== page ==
From this evidence, we conclude that CoxCom has met both the “concrete and particularized” and “actual or imminent” requirements for constitutional standing. CoxCom can show a concrete injury in that it is personally affected by the sale of cable filters. Like the allegations of water reduction in the aggregate plead by petitioners in Bennett, CoxCom has introduced sufficient evidence of harm to cable service providers like itself with a pay-per-view billing mechanism susceptible to interference from digital cable filters. We may conclude from this that CoxCom itself has been or will be injured from the loss of remuneration attributable to subscribers viewing pay-per-view programming without paying for it. CoxCom can also show imminent injury like the plaintiff in Adams, as the evidence of appellants' sale of filters represents “particularized future economic injury.” Id., 10 F.3d at 920-21. Even though appellants are correct that there is no showing that any CoxCom subscriber actually used one of the filters purchased from appellants to cause financial harm to CoxCom, the chain of events that can result from the sale of filters in CoxCom's service area clearly encompasses a loss of remuneration to CoxCom.
B. Summary Judgment Ruling
We review the district court's summary judgment rulings de novo, viewing the facts in the light most favorable to appellants. Perry v. Wolaver, 506 F.3d 48, 53 (1st Cir.2007).8 Summary judgment is appropriate where no genuine issue of material fact exists and the movant is entitled to judgment as a matter of law. Fed.R.Civ.P. 56(c).
1. Section 553
Section 553 of the Cable Communications Policy Act was enacted to reflect Congress's concern that “theft of cable service poses a major threat to the economic viability of cable operators and cable programmers, and creates unfair burdens on cable subscribers who are forced to subsidize the benefits that other individuals are getting by receiving cable service without paying for it.” H.R.Rep. No. 98-934, at 83 (1984), reprinted in 1984 U.S.C.C.A.N. 4655, 4720; see also Charter Commc'ns Entm't I, DST v. Burdulis, 460 F.3d 168, 177 (1st Cir.2006). The relevant statutory language provides:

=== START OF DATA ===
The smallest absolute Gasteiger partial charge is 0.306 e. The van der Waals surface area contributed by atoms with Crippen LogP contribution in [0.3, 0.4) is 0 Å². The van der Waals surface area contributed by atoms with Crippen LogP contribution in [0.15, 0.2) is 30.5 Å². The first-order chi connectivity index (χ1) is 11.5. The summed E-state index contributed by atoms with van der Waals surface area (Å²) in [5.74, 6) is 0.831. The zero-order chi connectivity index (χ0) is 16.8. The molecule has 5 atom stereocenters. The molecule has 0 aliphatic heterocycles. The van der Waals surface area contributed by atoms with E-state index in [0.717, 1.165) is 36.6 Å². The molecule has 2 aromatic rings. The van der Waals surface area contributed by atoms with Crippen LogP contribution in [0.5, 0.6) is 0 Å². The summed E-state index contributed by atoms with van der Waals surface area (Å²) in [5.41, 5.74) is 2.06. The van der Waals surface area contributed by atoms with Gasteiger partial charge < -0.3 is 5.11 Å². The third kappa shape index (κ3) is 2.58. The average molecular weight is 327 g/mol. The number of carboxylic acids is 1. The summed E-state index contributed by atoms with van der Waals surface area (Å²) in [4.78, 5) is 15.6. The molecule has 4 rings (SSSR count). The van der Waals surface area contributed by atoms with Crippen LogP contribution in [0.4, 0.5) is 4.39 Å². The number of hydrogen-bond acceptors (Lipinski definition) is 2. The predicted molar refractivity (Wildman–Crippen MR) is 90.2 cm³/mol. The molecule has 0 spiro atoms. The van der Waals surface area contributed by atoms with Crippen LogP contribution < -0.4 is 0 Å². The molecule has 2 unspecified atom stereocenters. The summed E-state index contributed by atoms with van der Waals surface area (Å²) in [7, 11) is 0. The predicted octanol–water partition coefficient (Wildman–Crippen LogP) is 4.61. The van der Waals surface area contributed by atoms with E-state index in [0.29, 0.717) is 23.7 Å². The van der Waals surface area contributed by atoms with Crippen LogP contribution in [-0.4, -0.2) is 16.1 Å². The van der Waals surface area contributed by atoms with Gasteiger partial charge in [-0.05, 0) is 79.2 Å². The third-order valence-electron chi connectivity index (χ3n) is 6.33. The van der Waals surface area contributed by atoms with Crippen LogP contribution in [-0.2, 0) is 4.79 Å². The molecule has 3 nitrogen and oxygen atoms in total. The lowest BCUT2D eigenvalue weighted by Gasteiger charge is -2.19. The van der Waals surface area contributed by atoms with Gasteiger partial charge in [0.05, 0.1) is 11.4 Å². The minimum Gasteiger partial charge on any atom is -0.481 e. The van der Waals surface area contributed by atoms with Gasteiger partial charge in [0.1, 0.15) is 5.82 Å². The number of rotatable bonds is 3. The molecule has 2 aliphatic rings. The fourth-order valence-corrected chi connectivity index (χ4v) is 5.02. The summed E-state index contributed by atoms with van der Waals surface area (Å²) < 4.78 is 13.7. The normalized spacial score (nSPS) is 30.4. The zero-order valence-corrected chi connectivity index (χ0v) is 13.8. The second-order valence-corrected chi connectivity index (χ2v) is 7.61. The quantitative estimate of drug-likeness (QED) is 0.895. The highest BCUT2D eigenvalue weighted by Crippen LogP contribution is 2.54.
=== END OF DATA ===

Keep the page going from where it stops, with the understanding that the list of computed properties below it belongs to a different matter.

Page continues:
(a) Unauthorized interception or receipt or assistance in intercepting or receiving service; “assist in intercepting or receiving” defined
(1) No person shall intercept or receive or assist in intercepting or receiving any communications service offered over a cable system, unless specifically authorized to do so by a cable operator or as may otherwise be specifically authorized by law.
(2) For the purpose of this section, the term “assist in intercepting or receiving” shall include the manufacture or distribution of equipment intended by the manufacturer or distributor (as the case may be) for unauthorized reception of any communications service offered over a cable system in violation of subparagraph (1).
47 U.S.C. § 553(a) (emphasis added).
Section 553 liability is thus not limited to situations where cable services have actually been intercepted; liability exists where a plaintiff proves that a defendant intended to assist in the unauthorized reception of cable services. See United States v. Beale, 681 F.Supp. 74, 75 (D.Me.1988) (“[P]roof of actual interception or reception is unnecessary, provided there has been proof of willful manufacture or distribution of equipment intended for unauthorized use in the interception or reception of a cable communications service.”); see also Time Warner Entm't/Advance-Newhouse P'ship v. Worldwide Elecs., L.C., 50 F.Supp.2d 1288, 1298 (S.D.Fla.1999) (“Section 553 only requires intent to assist in the unauthorized interception of communications offered over a cable system ․ and proof of actual interception by purchasers is not required.”).